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. 1987 Sep;114(3):423-30.
doi: 10.1677/joe.0.1140423.

Catecholamines and Ascorbic Acid as Stimulators of Bovine Ovarian Oxytocin Secretion

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Catecholamines and Ascorbic Acid as Stimulators of Bovine Ovarian Oxytocin Secretion

M R Luck et al. J Endocrinol. .

Abstract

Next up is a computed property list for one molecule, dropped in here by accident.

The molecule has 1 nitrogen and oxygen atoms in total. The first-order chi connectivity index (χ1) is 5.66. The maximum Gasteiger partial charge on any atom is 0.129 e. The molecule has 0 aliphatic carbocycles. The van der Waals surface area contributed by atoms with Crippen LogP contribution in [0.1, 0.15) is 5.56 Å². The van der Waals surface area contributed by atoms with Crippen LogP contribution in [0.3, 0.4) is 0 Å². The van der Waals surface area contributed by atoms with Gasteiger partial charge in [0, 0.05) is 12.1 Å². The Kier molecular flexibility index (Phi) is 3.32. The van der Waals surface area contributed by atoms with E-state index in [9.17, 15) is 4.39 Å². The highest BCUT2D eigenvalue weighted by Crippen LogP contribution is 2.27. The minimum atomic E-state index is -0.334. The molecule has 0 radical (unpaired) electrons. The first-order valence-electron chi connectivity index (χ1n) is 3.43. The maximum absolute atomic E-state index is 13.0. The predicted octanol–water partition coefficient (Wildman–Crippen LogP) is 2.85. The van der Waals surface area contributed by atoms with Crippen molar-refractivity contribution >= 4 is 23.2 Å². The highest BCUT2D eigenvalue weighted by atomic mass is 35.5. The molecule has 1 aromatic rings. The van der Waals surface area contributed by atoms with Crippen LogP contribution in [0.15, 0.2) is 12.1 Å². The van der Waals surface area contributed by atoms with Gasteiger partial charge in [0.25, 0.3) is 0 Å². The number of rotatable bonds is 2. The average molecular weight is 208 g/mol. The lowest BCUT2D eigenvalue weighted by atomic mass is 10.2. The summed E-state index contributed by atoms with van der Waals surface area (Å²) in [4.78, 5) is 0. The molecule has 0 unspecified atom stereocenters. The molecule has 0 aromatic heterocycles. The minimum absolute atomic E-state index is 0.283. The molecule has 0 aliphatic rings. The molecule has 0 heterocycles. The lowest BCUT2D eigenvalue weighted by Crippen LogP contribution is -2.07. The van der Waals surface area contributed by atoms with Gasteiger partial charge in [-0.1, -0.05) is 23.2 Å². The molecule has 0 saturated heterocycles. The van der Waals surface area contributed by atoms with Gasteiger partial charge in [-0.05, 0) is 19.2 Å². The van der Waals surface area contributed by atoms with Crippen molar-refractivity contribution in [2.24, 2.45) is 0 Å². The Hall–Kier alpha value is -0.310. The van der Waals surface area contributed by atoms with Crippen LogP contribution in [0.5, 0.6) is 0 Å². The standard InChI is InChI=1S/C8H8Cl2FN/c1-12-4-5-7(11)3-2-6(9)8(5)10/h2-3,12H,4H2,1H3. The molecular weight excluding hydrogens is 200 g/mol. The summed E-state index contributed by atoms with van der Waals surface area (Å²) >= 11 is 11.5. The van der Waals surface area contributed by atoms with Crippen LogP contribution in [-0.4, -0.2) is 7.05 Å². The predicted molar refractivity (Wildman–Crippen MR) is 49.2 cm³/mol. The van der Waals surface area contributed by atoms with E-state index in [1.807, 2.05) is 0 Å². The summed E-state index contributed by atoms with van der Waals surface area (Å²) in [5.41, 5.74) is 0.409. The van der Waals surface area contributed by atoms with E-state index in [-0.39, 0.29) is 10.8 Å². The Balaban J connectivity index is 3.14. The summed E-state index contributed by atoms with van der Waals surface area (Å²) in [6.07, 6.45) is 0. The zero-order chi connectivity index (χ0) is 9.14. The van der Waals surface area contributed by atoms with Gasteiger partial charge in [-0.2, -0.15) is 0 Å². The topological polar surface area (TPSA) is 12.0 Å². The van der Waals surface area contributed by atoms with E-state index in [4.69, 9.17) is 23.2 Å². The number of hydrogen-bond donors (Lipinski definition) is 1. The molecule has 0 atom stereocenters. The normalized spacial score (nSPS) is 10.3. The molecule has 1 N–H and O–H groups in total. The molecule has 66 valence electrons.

The effects of catecholamines and ascorbic acid on cultured bovine granulosa cells have been examined to assess their possible role in the initiation and maintenance of luteal oxytocin secretion. The actions of these agents have also been compared with the previously reported ability of follicular theca tissue to enhance oxytocin secretion. Using granulosa cells cultured in serum-supplemented medium, we observed a highly significant enhancement of oxytocin secretion in the presence of adrenaline and noradrenaline, particularly over the concentration range 1-10 mumol/l. This effect was accompanied by smaller and less consistent changes in progesterone secretion and did not involve any change in the time-course of oxytocin secretion. Acetylcholine was without effect. Ascorbic acid stimulated oxytocin secretion when used alone over a range of concentrations, but was also able to synergize with adrenaline. Lactic acid was ineffective. The stimulation of oxytocin secretion by adrenaline could be blocked by equimolar propranolol, but the stimulation of progesterone was not blocked. Propranolol had a variable effect on the ability of theca tissue to stimulate oxytocin secretion by granulosa cells but the results also suggested the presence of some beta-agonistic activity in the culture medium. We conclude, first, that catecholamines may be involved in the regulation of ovarian oxytocin secretion, secondly, that ascorbate may regulate oxytocin secretion through its involvement in the biosynthesis of oxytocin but also through interaction with catecholamines and, thirdly, that the stimulatory action of theca tissue probably does not involve the action of beta-agonists.

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